As previously shown in 2 other reviews evaluating orthodontic bond strength studies, there is still great diversity in test protocols and quality of these studies. The observed heterogeneity between the studies in this meta-analysis was clinically and statistically large. Not one study described all 27 experimental conditions. This finding might relate to the fact that some experimental conditions—eg, the ARI and thermocycling—were not used in all studies. However, when evaluating the 121 studies for the most relevant experimental conditions, only 28 fulfilled the threshold value. This finding indicates that most of these in-vitro studies did not properly report important confounding factors that affect bond strength outcomes. When we finally included 24 of these 28 studies in a meta-analysis, water storage of the bonded specimens, photopolymerization time, and crosshead speed were shown to be the variables that primarily affected the bond strength outcomes.

Water storage decreased bond strength on average by 10.7 MPa. Although this was the most pronounced effect of an experimental condition on in-vitro bond strength outcomes, this finding was mainly influenced by 1 relatively large study sample in which artificial saliva was used as a storage medium for specimens. Most in-vitro bond strength studies used distilled water for storing the specimens, but 11% of the studies did not report the storage medium. It was previously reported that specimen storage in artificial saliva reduces bond strength similarly to the effect of water degradation. Although our study indicates that distilled water has a different effect on bond strength than artificial saliva, future research on the effects of different storage media on bond strength is needed.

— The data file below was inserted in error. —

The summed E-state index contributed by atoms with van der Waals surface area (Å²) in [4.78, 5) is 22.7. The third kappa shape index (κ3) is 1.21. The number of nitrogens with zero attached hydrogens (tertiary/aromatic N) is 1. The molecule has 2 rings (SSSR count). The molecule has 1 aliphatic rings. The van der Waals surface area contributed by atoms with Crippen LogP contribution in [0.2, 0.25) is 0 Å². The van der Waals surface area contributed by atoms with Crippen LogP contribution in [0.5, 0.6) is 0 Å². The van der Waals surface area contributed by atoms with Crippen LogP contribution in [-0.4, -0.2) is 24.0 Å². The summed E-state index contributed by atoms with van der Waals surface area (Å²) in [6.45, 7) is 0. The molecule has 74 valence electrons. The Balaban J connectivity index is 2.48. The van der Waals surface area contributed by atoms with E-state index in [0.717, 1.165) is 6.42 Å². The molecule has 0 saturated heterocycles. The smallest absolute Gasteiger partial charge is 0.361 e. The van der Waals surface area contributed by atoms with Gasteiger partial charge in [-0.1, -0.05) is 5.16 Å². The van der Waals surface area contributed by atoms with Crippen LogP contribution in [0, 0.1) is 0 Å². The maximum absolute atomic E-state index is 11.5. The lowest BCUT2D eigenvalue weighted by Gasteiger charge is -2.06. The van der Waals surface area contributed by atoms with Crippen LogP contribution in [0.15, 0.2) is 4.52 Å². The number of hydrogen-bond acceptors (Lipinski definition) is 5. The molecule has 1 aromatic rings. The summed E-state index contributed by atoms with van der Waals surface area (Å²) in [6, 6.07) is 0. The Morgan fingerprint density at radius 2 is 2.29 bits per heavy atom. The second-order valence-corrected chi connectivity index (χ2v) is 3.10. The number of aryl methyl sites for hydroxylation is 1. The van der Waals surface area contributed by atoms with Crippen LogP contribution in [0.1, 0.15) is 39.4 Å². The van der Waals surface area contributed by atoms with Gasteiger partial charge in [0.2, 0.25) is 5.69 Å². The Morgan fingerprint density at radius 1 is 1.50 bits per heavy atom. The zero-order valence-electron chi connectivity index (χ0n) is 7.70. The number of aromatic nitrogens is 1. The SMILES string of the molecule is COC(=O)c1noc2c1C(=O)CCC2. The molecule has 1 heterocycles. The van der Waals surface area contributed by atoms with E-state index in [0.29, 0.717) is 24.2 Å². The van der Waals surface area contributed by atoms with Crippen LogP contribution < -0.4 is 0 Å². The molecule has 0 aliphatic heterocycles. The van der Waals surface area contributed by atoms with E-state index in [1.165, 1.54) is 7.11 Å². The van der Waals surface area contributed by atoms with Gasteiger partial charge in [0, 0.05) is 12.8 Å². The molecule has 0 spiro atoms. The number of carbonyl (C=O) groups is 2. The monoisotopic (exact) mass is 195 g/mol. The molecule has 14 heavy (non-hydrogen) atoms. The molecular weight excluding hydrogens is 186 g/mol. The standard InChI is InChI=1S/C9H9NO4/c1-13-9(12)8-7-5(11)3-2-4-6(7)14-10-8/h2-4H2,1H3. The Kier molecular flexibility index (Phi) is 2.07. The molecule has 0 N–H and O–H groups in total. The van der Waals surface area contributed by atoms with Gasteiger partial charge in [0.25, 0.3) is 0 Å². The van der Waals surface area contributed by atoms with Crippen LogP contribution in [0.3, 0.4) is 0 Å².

The second experimental condition that we found to significantly affect in-vitro bond strength was photopolymerization time. Each additional second of photopolymerization increased bond strength by 0.077 MPa. It was previously suggested that photopolymerization time has a greater influence on in-vitro bond strength than the type of photopolymerization device. The studies in this meta-analysis showed considerable variations in photopolymerization time: from 2 to 50 seconds. Moreover, 31% of the included studies did not even report polymerization time ( Appendix ). Most remaining studies used 40 seconds for polymerizing the adhesive; this corresponds to the routine clinical standard. The fact that the majority of these studies used a halogen device for polymerizing the adhesive most likely explains why this polymerization time was used. The results from our meta-analysis, however, suggest that a longer polymerization time yields higher bond strengths, although the most optimal time for polymerizing the adhesive cannot be deduced from our results.